A few days ago, I argued that the right to bear arms protected minorities from persecution. Hardly an original thought. But one well worth repeating. And not as uncontroversial as it seems. For we now have a Florida preacher set on burning the Koran. Every media report going (and there are thousands) points out that Pastor Terry Jones is packing heat. Today’s tampabay.com: “Inside, Jones, 58, remained behind his plain desk, most of his face masked by a thick, sculpted gray mustache that rose almost to his sideburns. If he was armed, the gun wasn’t showing. Behind him on the wall was a gun range target. Next to it was a head of death in a Middle Eastern headdress. The target’s bull’s-eye focused on the figure’s chest.” What’s wrong with this picture?
For one thing, journalists John Barry and John Pendergraft forgot to mention that Death is wielding an AK-47 (see: above). Obviously, most Americans would be hugely offended if an American Islamic religious leader displayed a poster of Death in a U.S. Army uniform with a target on his chest. As odious as it sounds, wouldn’t that poster be protected under the First Amendment right to free speech?
Maybe it shouldn’t be. Perhaps there’s some law against treason or sedition that would outlaw it. But Jones’ book burning is hardly equivalent to this theoretic anti-American armed forces poster. The mustachioed Gainesville resident’s not encouraging his flocklet to “target” Muslims. As far as we know, Jones isn’t calling for an anti-Muslim jihad—I mean crusade. He’s burning a book for Christ’s sake. Literally.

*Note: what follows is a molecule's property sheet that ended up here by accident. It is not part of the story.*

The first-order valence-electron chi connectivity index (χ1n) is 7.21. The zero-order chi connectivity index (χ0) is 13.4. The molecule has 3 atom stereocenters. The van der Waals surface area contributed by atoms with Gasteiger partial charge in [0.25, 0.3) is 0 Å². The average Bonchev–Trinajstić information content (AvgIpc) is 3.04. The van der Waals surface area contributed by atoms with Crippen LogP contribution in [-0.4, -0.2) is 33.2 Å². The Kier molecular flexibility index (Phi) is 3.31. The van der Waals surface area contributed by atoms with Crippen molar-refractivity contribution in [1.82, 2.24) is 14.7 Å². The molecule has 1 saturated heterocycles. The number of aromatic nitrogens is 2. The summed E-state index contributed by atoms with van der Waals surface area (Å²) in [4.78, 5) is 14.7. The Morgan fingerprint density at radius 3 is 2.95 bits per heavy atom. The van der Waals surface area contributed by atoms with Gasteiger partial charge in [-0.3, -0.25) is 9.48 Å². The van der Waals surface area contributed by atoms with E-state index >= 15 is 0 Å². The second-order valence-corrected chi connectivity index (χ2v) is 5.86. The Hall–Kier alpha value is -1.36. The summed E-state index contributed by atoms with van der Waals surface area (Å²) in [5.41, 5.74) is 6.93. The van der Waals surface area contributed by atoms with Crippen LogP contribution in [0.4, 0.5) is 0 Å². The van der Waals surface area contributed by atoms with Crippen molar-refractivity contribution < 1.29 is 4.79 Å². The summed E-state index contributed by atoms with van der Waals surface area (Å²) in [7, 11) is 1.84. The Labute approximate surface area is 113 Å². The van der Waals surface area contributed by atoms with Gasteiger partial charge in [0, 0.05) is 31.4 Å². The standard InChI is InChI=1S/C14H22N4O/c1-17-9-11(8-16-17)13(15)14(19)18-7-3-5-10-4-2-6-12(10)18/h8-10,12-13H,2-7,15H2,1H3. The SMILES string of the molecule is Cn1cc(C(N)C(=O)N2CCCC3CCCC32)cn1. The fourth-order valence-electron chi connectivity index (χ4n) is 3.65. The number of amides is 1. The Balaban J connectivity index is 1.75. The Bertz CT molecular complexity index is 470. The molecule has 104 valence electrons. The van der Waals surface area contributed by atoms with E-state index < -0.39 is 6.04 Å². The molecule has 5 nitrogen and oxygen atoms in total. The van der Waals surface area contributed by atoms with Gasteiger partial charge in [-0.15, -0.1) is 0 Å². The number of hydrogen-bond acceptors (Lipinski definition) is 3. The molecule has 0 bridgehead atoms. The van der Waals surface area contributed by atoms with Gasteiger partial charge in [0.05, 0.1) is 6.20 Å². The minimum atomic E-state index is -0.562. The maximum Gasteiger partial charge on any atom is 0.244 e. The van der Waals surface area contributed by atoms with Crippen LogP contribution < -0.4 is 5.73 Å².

Not only are books so 2000 and late, but they’re not sentient beings. If ever there was an example of acceptable free speech and the right do what you please on your own property (like, say, building a mosque), burning a book is it. Unless, of course, it violates some EPA rule. Anyway, guns.
Jones has made no secret of the fact that he’ll be armed at the Koraneque. TTAG contacted reporter John Barry to get the 411 on the firearms front. Barry told us that the two associate pastors named in his article were both wearing .40 caliber pistols in hip holsters. firstcoastnews.com reports that Pastor Jones is also carrying a .40.
Well, wouldn’t you?
The FBI and Gainesville police have asked [Jones] not to allow crowds on the lawn. Whoever comes will be kept near the street, about 30 yards from the burning. Sapp said they have no idea what kind of crowd to expect. “It could be five, it could be 5,000,” he said.
While the police presence at the book burning will be significant, the odds of violence are high. In fact, one wonders if Pastor Jones would have embarked on this idea if he didn’t have access to, and knowledge of, firearms.
I’m sure some would say that would be no bad thing. If Pastor Jones had real faith, he’d go into this Koran burning deal unarmed. But he does have faith: in a country founded on the free expression of ideas, no matter how unpalatable they are to mainstream society. A country with a Second Amendment right to bear arms that helps guarantee the First.
Dismounting my high horse, it must be said that Jones seems a little . . . off. We don’t know his opinion on his constitutional right to bear arms—other than the fact that he and his micro-congregation have no qualms about exercising it. And the free speech issue is hardly cut and dried.
The Supreme Court famously ruled that free speech doesn’t mean you can shout fire in a crowded movie theater. Pardon the pun, but this demonstration is a textbook definition of incendiary. Still, Florida law is clear: a hate crime has to be a crime. As of this writing, burning a book is not a crime in the Sunshine State.
The main difference between the movie theater exclamation and Jones’ book burning: the movie house crowd is a captive audience. If you don’t like Jone’s anti-Islamic message, you don’t have to watch. Just as we don’t have to watch every time a Middle Eastern demonstrator burns the President of the United States in effigy. But we do. As we should.